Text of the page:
|You SHALL learn to surf, because I said so. And paid for it.|
This decision does not include adults. We don't surf. Mike due to reading Jaws at the age of 12 and me because I choose to live vicariously though my offspring in this regard.
I booked all three kids into three days of lessons for mid Jan. In order to get a spot I had to book and pay in full in early December, such is the popularity of the lessons. I think this might have been highway robbery but I wasn't confident enough to challenge the man on the phone.
Here is how the lessons panned out:
Issy is so small that she was thrown off the board like a piece of popcorn every time a wave of any substance came through. The poor instructor had to keep catching her as she flew off. This didn't frighten her in the slightest. Her main problem was body temperature, despite the sunny day, she got cold very quickly and had to be frequently rubbed with towels.
She also developed a disturbing habit of running up to her young, handsome surf instructors and slapping them on their taut, wetsuit clad bottoms. I was at the same time appalled and envious.
Josh took to it like a natural, and after the first day in nice easy little waves during which he stood up multiple times, declared himself an expert, needing no further instruction. I bought him his own spring suit but declined to purchase a $200 soft board on the basis of this enthusiasm. He was deeply distressed at my lack of generosity.
The second day there was much wilder surf and he struggled to stand even once. This caused him to declare surfing stupid and too hard. He has settled now into a mild passion, vying with cricket for domination of his psyche, and luckily we have excellent friends who can surf, who are willing to take him out on a borrowed foamy and put him on waves. His Dad, a firm non surfer (see above), takes him to the cricket nets.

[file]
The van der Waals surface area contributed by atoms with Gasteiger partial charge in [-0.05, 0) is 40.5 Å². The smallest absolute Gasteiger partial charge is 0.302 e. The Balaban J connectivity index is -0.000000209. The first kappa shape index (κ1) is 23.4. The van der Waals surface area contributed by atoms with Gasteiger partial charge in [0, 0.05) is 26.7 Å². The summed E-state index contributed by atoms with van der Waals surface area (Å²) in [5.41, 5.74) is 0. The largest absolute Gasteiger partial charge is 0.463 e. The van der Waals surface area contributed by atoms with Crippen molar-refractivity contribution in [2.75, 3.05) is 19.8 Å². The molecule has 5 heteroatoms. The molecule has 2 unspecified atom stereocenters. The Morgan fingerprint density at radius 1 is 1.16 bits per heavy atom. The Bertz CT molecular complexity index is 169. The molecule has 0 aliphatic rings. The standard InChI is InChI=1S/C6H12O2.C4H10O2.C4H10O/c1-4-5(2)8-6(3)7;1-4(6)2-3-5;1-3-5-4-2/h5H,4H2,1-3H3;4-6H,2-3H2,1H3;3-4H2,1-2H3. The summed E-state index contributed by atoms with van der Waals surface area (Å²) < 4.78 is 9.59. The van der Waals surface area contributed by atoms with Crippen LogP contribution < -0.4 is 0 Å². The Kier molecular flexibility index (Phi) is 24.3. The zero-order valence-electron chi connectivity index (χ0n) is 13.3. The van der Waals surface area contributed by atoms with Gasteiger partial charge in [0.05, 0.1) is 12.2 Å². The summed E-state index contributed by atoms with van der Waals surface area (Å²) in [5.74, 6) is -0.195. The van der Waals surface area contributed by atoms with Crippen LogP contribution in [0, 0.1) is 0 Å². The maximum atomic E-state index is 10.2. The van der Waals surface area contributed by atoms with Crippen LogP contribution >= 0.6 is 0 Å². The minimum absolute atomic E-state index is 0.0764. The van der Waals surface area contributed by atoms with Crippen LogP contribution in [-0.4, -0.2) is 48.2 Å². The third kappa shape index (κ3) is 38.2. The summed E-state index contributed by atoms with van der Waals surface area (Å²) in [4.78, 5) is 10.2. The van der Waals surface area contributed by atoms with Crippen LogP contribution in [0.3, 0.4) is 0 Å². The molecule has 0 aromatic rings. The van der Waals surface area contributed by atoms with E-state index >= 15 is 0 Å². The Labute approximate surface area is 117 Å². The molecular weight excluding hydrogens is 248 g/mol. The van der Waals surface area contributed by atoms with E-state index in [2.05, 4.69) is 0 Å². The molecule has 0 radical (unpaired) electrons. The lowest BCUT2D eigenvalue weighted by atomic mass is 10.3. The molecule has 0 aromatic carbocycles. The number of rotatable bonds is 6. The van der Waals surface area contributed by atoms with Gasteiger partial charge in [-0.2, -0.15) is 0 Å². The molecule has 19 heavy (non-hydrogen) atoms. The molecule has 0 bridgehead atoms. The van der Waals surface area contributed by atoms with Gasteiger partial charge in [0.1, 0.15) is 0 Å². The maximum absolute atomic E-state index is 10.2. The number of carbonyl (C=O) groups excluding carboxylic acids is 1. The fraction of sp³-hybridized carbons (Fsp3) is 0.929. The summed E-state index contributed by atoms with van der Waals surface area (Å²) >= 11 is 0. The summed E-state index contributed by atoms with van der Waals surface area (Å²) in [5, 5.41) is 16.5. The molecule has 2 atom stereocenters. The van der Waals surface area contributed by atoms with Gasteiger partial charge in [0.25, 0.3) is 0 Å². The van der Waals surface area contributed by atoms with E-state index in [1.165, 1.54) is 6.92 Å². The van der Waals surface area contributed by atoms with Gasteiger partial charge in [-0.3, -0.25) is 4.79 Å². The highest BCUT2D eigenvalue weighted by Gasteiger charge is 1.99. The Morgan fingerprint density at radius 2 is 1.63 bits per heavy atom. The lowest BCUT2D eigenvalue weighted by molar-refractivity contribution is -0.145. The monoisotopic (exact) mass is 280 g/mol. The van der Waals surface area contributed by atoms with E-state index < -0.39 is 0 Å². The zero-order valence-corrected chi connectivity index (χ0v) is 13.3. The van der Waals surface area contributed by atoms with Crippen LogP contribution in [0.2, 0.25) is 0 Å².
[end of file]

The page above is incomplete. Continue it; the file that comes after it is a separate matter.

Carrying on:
Sarah my darling child who has no sense of natural balance whatsoever, tried her absolute best and stood up maybe once on the first day. The rough weather meant had no chance of getting up on the second day but her love of the experience and her total optimism despite setbacks put her brother to shame. She had the best attitude of the three of them by far, yet she is the one who has to work the hardest. Goodness I love her.
The third day was so rough the kids had to wait on the sand in a line and be taken out one by one. This meant a great deal of waiting, and much engineering of sandcastles and holes. It was their least favourite day, but they learned a great deal about rips and troughs and gullies.
I learned that there is no bag big enough to carry all the crap you need to take three kids surfing.
|Bag packing entered the realms of the ridiculous.|
I learned that one towel per child is not enough when one of them gets out and dries themselves three times with three different towels in the first 30 minutes.
I learned that even though it may be 28 degrees, hot chocolates are necessary after surfing lessons.
I learned that while you try to photograph one child standing on a wave, that child will fall off, while at the same time another one will be having the ride of their life all the way into the beach and you will miss it.
|I'm pretty sure this is one of my children. Possibly the youngest.|
|A perfect example of concerned mother pose.|
Look, it got us out of the house, and onto the beach. And they can surf better than they could before, which was not at all. So that's something isn't it?